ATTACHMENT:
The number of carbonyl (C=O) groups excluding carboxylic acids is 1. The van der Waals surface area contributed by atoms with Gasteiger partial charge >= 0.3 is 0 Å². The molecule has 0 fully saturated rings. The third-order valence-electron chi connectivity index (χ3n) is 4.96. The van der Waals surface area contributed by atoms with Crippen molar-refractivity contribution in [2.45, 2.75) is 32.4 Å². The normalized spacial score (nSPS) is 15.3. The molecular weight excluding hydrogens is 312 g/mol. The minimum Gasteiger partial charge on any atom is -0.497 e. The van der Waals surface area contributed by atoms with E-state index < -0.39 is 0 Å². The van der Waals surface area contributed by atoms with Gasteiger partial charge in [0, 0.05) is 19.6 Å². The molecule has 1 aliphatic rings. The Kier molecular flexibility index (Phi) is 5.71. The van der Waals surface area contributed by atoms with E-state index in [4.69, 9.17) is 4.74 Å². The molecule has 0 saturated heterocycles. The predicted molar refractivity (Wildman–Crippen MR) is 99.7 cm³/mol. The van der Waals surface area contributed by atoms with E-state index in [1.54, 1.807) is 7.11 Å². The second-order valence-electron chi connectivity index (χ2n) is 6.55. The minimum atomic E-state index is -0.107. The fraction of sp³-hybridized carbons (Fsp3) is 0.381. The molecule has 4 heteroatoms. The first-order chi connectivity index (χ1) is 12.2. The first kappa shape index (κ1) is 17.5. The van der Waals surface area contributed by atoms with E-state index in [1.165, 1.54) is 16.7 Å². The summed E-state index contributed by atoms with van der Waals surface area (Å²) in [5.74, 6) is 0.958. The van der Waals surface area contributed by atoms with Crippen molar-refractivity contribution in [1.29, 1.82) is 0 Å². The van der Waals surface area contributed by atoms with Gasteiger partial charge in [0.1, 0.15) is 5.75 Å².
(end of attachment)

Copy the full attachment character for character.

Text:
The number of carbonyl (C=O) groups excluding carboxylic acids is 1. The van der Waals surface area contributed by atoms with Gasteiger partial charge >= 0.3 is 0 Å². The molecule has 0 fully saturated rings. The third-order valence-electron chi connectivity index (χ3n) is 4.96. The van der Waals surface area contributed by atoms with Crippen molar-refractivity contribution in [2.45, 2.75) is 32.4 Å². The normalized spacial score (nSPS) is 15.3. The molecular weight excluding hydrogens is 312 g/mol. The minimum Gasteiger partial charge on any atom is -0.497 e. The van der Waals surface area contributed by atoms with E-state index < -0.39 is 0 Å². The van der Waals surface area contributed by atoms with Gasteiger partial charge in [0, 0.05) is 19.6 Å². The molecule has 1 aliphatic rings. The Kier molecular flexibility index (Phi) is 5.71. The van der Waals surface area contributed by atoms with E-state index in [4.69, 9.17) is 4.74 Å². The molecule has 0 saturated heterocycles. The predicted molar refractivity (Wildman–Crippen MR) is 99.7 cm³/mol. The van der Waals surface area contributed by atoms with E-state index in [1.54, 1.807) is 7.11 Å². The second-order valence-electron chi connectivity index (χ2n) is 6.55. The minimum atomic E-state index is -0.107. The fraction of sp³-hybridized carbons (Fsp3) is 0.381. The molecule has 4 heteroatoms. The first-order chi connectivity index (χ1) is 12.2. The first kappa shape index (κ1) is 17.5. The van der Waals surface area contributed by atoms with E-state index in [1.165, 1.54) is 16.7 Å². The summed E-state index contributed by atoms with van der Waals surface area (Å²) in [5.74, 6) is 0.958. The van der Waals surface area contributed by atoms with Crippen molar-refractivity contribution in [1.29, 1.82) is 0 Å². The van der Waals surface area contributed by atoms with Gasteiger partial charge in [0.1, 0.15) is 5.75 Å².